Committee backs AMA on primary care
A parliamentary committee has called on the Federal Government to consider reforms to the Medicare Benefits Schedule to help GPs better manage chronic disease in patients.
The House of Representatives Standing Committee on Health handed down its report on Chronic Disease Prevention and Management in Primary Health Care last month, noting that the groundwork for improvements to the primary health care system already existed.
“It is clear, however, that this cannot occur without cooperation, coordination, evaluation and adequate data and records to support Primary Health Networks in fulfilling their important role as coordinators of care,” the committee said.
“Performance measurements, expansion of chronic disease items, improved referral and rebate claiming processes and encouraging private health insurers to manage their members in cooperation with the primary health care system is a clear goal.”
The AMA made a submission to the inquiry in August last year, noting that primary health care was critical to providing quality, effective and empowering health care for people with chronic disease.
“With more than half of all potentially preventable hospital admissions due to chronic conditions, costing more than $1.3 billion a year, there are significant benefits in ensuring access to timely, clinically necessary and well-coordinated health care,” the AMA said.
The AMA called for reform of the MBS to restructure specific chronic disease management (CDM) items to cut red tape and reflect modern clinical practice.
It also called for formal engagement protocols between Primary Health Networks (PHNs) and Local Hospital Networks (LHNs) to work together on areas such as transitioning patients out of hospitals and into aged care.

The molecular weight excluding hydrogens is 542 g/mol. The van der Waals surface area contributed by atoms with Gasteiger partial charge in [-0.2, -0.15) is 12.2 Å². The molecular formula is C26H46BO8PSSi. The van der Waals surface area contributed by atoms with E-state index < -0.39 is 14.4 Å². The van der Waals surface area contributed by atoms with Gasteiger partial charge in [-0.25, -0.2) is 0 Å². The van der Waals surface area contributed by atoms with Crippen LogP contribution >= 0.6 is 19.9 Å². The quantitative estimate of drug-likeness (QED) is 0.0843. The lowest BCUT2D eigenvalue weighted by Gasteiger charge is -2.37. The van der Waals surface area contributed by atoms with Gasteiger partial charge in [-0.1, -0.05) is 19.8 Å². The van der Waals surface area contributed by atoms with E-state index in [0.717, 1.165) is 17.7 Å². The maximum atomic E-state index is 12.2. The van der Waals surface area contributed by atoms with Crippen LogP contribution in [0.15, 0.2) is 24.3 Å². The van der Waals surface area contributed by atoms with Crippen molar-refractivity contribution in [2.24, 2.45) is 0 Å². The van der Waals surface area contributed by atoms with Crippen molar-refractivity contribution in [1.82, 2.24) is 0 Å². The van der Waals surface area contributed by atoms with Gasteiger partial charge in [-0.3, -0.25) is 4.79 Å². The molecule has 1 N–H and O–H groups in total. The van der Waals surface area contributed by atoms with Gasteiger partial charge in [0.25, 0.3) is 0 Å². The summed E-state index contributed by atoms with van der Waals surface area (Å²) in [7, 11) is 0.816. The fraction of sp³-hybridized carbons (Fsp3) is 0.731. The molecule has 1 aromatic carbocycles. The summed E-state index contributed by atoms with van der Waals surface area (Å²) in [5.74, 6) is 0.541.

It recognised that there was scope for private health insurers to explore the potential for greater engagement with general practice, but urged caution on expanding their role into a managed care model.
The Committee picked up many of the AMA’s recommendations.
It recommended the Government investigate expanding the number of allied health treatments that can attract an MBS rebate within a year, on the proviso that the patient has the relevant General Practitioner Management Plan and Team Care Arrangements in place.
It also recommended that the Government examine reforms to the MBS to allow for a practitioner to claim a rebate for a chronic disease management consultation and a general consultation benefit, for the same person on the same day.
It recommended considering expanding the Practice Incentives Program to include programs for breast, bowel and skin cancer screening, as well as the Integrated Health Check developed by the National Vascular Disease Prevention Alliance.
“Preventive health promotion as well as expanded health checks will help to provide the awareness and early detection required to help combat these diseases,” the committee said.
“The Health Care Home trials which are expected to commence in 2017 will help to improve this outcome, and with appropriate funding, privacy considerations, capture and consolidation of data, and a focus on research and improvement, the cooperative care goals required to improve chronic disease primary care can become a reality.”